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To overthrow every Southern Commonwealth.

That union of the purse and the sword which was the theme of such impassioned declamation at the North, when the object was to divide the South against Andrew Jackson, was welcomed with avidity, when the object was not the protection of a bank, but only the overthrow of every Commonwealth of the South. It was elsewhere than in Virginia that the value of the Union had heretofore been computed.

It was with the secession of New England that Hamilton threatened Jefferson, unless the debts of the States were assumed by the general government. The purchase and admission of Louisiana were held to justify the secession of New England, and for the very reason that the admission of any new State into the Union altered the Federal compact to which the Commonwealths of New England had acceded, by altering their relative weight therein. The embargo, the non-intercourse act, and the hostilities with Great Britain were deemed justifiable grounds for a dissolution of the Union; and the ‘Hartford Nation,’ which assembled in Congress to draw the necessary papers, was only restrained by that glory of New Orleans, which was a victory over New England quite as much as over Old England. The annexation of Texas was considered a ground for separation of the States, and for reasons which were once more based on the federative character of the Union, and the alteration of the relative importance of its members. On the 1st of February, 1850, Mr. Hale offered in the Senate a petition and resolutions asking that body to devise ‘without delay some plan for the immediate, peaceful dissolution of the American Union.’ And Chase and Seward voted for its reception. It was New England who taught us the memorable words, ‘amicably if we can violently if we must.’1 [286]

And what were the invasions which she could not stand without the threat and preparation of disunion? The measures which doubled the continent of free government and gave the Mississippi to us to be our inland sea and Mediterranean of commerce. And Virginia! When for the first time did she recoil with just and natural horror from the fate which was prepared for her? Not until she had no other alternative than to make good her right to free government out of the Union, or to submit to ‘freedom and a dagger’ in it. Like the desert-bird who ‘unlocks her own breast’ to satisfy her offspring, Virginia had partitioned and repartioned her own territory to feed the Union—and this was her reward! That enemies and accusers who had counted so critically the profit of the Union, who at every step of its progress had weighed so nicely its commercial value, who had shouted so loudly that unless it was a Union which was profitable, it was no Union for them; that they who had been preaching and practicing disunion ever since there had been a Union; that they should have been the executioners of the State which had served it best and loved it most, was the curious revenge of time.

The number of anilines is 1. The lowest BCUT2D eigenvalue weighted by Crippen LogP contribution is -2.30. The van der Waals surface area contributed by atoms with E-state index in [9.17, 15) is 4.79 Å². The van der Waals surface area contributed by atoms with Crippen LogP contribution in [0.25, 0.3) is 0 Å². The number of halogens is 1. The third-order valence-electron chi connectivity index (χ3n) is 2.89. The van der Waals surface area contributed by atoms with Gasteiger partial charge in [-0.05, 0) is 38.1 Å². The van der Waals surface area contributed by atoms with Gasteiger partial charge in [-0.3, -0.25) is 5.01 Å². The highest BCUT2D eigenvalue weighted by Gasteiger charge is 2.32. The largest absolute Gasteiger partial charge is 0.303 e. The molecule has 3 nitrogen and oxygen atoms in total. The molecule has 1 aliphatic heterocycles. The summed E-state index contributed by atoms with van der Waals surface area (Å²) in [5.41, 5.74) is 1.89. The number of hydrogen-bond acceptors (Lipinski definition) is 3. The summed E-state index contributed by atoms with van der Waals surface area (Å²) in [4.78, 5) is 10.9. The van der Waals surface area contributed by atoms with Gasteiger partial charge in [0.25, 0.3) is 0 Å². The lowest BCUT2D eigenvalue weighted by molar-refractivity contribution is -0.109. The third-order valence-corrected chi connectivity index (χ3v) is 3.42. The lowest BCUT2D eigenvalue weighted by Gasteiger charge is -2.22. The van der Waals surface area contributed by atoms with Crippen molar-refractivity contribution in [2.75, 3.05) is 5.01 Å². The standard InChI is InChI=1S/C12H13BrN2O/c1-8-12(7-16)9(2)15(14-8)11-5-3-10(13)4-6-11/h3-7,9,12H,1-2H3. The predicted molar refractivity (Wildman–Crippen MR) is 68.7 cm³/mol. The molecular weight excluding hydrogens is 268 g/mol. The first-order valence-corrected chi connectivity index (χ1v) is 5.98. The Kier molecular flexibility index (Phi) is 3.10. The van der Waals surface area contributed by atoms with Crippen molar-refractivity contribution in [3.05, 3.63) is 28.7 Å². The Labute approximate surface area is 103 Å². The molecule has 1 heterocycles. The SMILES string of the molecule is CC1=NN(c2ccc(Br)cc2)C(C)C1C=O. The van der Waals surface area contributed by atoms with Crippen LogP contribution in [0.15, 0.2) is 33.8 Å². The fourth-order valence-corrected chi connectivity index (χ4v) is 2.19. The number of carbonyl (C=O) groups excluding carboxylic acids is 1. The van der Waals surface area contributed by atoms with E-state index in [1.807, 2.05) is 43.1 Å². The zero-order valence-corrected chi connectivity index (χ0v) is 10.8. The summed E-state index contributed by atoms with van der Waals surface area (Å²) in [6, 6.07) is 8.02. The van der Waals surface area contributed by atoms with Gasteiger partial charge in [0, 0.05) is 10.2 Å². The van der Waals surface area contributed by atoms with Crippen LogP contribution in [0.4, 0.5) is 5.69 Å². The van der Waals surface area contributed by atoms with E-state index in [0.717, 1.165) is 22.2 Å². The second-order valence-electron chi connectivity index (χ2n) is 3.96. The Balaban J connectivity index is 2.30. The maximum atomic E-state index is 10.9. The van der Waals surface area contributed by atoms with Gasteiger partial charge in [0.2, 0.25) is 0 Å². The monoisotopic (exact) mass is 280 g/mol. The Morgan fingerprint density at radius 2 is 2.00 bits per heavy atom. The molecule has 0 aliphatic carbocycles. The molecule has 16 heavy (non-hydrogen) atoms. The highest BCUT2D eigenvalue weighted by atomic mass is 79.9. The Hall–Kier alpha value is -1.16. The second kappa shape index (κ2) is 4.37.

1 ‘There is a great rule of human conduct which he who honestly observes cannot err widely from the path of his sought duty. It is to be very scrupulous concerning the principles you select as the test of your rights and obligations; to be very faithful in noticing the result of their application; to be very fearless in tracing and exposing their immediate effects and distant consequences. Under the sanction of this rule of conduct I am compelled to declare it as my deliberate opinion that if this bill passes, the bonds of this Union are virtually dissolved; that the States which compose it are free from their moral obligations, and that as it will be the right of all, so it will be the duty of some to prepare definitely for a separation—amicably if they can, violently if they must. * * * Have the three branches of this government a right at will to weaken and outweigh the influence respectively secured to each State in this compact by introducing at pleasure new partners, situate beyond the old limits of the United States? * * * The proportion of the political weight of each sovereign State constituting this Union depends upon the number of States which have a voice under the compact.’—Speech of Josiah Quincy, January 11, 1811, on the Bill for the Admission of Louisiana.

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